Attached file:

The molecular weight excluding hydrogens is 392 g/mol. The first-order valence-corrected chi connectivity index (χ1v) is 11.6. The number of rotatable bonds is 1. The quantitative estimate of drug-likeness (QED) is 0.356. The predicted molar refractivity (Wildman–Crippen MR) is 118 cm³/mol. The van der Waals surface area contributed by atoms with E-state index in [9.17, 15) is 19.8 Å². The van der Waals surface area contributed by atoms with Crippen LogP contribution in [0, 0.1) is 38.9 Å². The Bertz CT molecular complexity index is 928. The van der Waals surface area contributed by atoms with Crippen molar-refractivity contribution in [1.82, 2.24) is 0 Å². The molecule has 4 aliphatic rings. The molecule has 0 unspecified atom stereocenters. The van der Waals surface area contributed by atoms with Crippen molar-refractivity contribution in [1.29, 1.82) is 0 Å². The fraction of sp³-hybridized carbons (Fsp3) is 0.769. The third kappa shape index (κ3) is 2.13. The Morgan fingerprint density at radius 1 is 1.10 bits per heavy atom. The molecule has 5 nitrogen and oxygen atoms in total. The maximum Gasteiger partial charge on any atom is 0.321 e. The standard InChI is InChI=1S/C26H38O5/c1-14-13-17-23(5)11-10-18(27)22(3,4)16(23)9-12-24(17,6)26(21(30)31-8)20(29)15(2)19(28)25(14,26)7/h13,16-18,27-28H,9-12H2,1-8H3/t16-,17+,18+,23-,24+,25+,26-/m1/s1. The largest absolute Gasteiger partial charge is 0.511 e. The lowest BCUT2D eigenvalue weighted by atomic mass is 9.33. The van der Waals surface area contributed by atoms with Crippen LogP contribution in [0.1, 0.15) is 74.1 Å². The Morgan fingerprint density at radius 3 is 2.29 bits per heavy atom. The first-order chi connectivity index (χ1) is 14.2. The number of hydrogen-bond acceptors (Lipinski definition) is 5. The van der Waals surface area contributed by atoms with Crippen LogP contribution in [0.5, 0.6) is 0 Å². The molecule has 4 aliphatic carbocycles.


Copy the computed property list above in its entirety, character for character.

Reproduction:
The molecular weight excluding hydrogens is 392 g/mol. The first-order valence-corrected chi connectivity index (χ1v) is 11.6. The number of rotatable bonds is 1. The quantitative estimate of drug-likeness (QED) is 0.356. The predicted molar refractivity (Wildman–Crippen MR) is 118 cm³/mol. The van der Waals surface area contributed by atoms with E-state index in [9.17, 15) is 19.8 Å². The van der Waals surface area contributed by atoms with Crippen LogP contribution in [0, 0.1) is 38.9 Å². The Bertz CT molecular complexity index is 928. The van der Waals surface area contributed by atoms with Crippen molar-refractivity contribution in [1.82, 2.24) is 0 Å². The molecule has 4 aliphatic rings. The molecule has 0 unspecified atom stereocenters. The van der Waals surface area contributed by atoms with Crippen molar-refractivity contribution in [1.29, 1.82) is 0 Å². The fraction of sp³-hybridized carbons (Fsp3) is 0.769. The third kappa shape index (κ3) is 2.13. The Morgan fingerprint density at radius 1 is 1.10 bits per heavy atom. The molecule has 5 nitrogen and oxygen atoms in total. The maximum Gasteiger partial charge on any atom is 0.321 e. The standard InChI is InChI=1S/C26H38O5/c1-14-13-17-23(5)11-10-18(27)22(3,4)16(23)9-12-24(17,6)26(21(30)31-8)20(29)15(2)19(28)25(14,26)7/h13,16-18,27-28H,9-12H2,1-8H3/t16-,17+,18+,23-,24+,25+,26-/m1/s1. The largest absolute Gasteiger partial charge is 0.511 e. The lowest BCUT2D eigenvalue weighted by atomic mass is 9.33. The van der Waals surface area contributed by atoms with Crippen LogP contribution in [0.1, 0.15) is 74.1 Å². The Morgan fingerprint density at radius 3 is 2.29 bits per heavy atom. The first-order chi connectivity index (χ1) is 14.2. The number of hydrogen-bond acceptors (Lipinski definition) is 5. The van der Waals surface area contributed by atoms with Crippen LogP contribution in [0.5, 0.6) is 0 Å². The molecule has 4 aliphatic carbocycles.